Natural products have always been exploited to promote health and served as a valuable source for the discovery of new drugs. In this review, the great potential of natural compounds and medicinal plants for the treatment or prevention of cardiovascular and metabolic disorders, global health problems with rising prevalence, is addressed. Special emphasis is laid on natural products for which efficacy and safety have already been proven and which are in clinical trials, as well as on plants used in traditional medicine. Potential benefits from certain dietary habits and dietary constituents, as well as common molecular targets of natural products, are also briefly discussed. A glimpse at the history of statins and biguanides, two prominent representatives of natural products (or their derivatives) in the fight against metabolic disease, is also included. The present review aims to serve as an “opening” of this special issue of Molecules, presenting key historical developments, recent advances, and future perspectives outlining the potential of natural products for prevention or therapy of cardiovascular and metabolic disease.
Curcumin is a constituent (up to ∼5%) of the traditional medicine known as turmeric. Interest in the therapeutic use of turmeric and the relative ease of isolation of curcuminoids has led to their extensive investigation. Curcumin has recently been classified as both a PAINS (pan-assay interference compounds) and an IMPS (invalid metabolic panaceas) candidate. The likely false activity of curcumin in vitro and in vivo has resulted in >120 clinical trials of curcuminoids against several diseases. No double-blinded, placebo controlled clinical trial of curcumin has been successful. This manuscript reviews the essential medicinal chemistry of curcumin and provides evidence that curcumin is an unstable, reactive, nonbioavailable compound and, therefore, a highly improbable lead. On the basis of this in-depth evaluation, potential new directions for research on curcuminoids are discussed.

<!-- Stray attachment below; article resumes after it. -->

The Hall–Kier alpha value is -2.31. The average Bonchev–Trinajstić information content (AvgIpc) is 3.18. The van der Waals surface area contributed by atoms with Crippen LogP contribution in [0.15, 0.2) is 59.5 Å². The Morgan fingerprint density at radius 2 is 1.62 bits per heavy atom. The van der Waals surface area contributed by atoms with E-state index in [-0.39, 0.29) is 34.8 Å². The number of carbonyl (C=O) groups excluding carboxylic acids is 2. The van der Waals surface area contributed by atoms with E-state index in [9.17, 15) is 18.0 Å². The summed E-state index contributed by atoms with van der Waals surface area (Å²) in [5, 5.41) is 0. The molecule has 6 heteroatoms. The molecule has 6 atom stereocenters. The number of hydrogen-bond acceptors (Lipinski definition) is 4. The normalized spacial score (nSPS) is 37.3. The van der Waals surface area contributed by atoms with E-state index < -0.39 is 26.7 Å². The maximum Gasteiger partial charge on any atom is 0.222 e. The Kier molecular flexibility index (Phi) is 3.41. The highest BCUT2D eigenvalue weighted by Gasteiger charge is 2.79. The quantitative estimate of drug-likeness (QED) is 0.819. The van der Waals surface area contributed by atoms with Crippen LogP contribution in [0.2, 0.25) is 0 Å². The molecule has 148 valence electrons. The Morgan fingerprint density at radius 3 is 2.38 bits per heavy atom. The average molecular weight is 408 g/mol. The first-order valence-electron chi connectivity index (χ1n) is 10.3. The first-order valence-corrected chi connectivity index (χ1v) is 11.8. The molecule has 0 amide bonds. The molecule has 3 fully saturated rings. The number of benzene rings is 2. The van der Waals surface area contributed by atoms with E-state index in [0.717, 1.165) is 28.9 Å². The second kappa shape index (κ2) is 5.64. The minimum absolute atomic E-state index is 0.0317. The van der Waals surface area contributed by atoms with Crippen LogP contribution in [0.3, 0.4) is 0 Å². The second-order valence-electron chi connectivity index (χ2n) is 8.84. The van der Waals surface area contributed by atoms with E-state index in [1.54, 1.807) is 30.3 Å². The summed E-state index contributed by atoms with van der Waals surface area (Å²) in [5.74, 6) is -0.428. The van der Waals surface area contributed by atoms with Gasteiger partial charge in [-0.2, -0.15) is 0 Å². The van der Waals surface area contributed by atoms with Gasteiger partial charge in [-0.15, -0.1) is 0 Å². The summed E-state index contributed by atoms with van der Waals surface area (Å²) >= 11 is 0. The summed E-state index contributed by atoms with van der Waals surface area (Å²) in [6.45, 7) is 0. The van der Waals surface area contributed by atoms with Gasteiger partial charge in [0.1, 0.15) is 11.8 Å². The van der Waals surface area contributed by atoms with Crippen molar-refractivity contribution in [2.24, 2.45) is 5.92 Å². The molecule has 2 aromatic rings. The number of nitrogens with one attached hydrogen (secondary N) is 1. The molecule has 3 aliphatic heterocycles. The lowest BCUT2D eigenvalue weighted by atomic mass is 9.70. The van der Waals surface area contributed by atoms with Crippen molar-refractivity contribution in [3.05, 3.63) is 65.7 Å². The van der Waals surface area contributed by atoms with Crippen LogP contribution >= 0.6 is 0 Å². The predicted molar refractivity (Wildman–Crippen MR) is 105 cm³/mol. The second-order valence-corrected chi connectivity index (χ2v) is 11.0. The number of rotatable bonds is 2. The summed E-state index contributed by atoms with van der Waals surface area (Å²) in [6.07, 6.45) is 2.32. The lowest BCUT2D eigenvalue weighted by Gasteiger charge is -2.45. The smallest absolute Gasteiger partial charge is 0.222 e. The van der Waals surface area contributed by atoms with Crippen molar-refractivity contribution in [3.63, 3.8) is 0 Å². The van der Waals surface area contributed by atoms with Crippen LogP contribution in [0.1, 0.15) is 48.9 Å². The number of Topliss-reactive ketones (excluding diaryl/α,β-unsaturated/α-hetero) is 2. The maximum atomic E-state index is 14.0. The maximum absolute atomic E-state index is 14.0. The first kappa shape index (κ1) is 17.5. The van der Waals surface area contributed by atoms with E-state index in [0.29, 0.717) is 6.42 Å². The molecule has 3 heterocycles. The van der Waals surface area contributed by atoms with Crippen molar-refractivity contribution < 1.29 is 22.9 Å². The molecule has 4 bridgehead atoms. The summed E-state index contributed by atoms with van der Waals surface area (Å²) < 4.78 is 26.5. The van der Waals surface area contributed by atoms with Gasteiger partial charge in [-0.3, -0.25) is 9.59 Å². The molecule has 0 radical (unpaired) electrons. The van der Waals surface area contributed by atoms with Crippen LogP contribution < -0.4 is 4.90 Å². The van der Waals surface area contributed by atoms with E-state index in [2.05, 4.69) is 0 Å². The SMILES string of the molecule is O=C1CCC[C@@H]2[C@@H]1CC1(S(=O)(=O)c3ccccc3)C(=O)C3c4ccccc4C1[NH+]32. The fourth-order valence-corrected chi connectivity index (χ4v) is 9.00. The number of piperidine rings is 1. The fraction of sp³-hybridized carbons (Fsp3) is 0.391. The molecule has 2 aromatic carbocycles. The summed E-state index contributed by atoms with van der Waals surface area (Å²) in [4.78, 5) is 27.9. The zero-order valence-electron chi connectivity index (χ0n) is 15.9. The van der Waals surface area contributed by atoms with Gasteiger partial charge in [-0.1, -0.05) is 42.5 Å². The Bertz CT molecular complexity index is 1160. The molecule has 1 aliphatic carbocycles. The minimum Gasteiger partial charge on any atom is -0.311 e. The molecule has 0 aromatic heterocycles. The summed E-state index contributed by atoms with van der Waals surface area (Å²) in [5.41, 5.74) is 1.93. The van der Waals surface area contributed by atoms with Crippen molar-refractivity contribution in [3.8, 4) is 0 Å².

Agitation is a common, challenging symptom affecting large numbers of people with dementia and impacting on quality of life (QoL). There is an urgent need for evidence-based, cost-effective psychosocial interventions to improve these outcomes, particularly in the absence of safe, effective pharmacological therapies. This study aimed to evaluate the efficacy of a person-centred care and psychosocial intervention incorporating an antipsychotic review, WHELD, on QoL, agitation, and antipsychotic use in people with dementia living in nursing homes, and to determine its cost.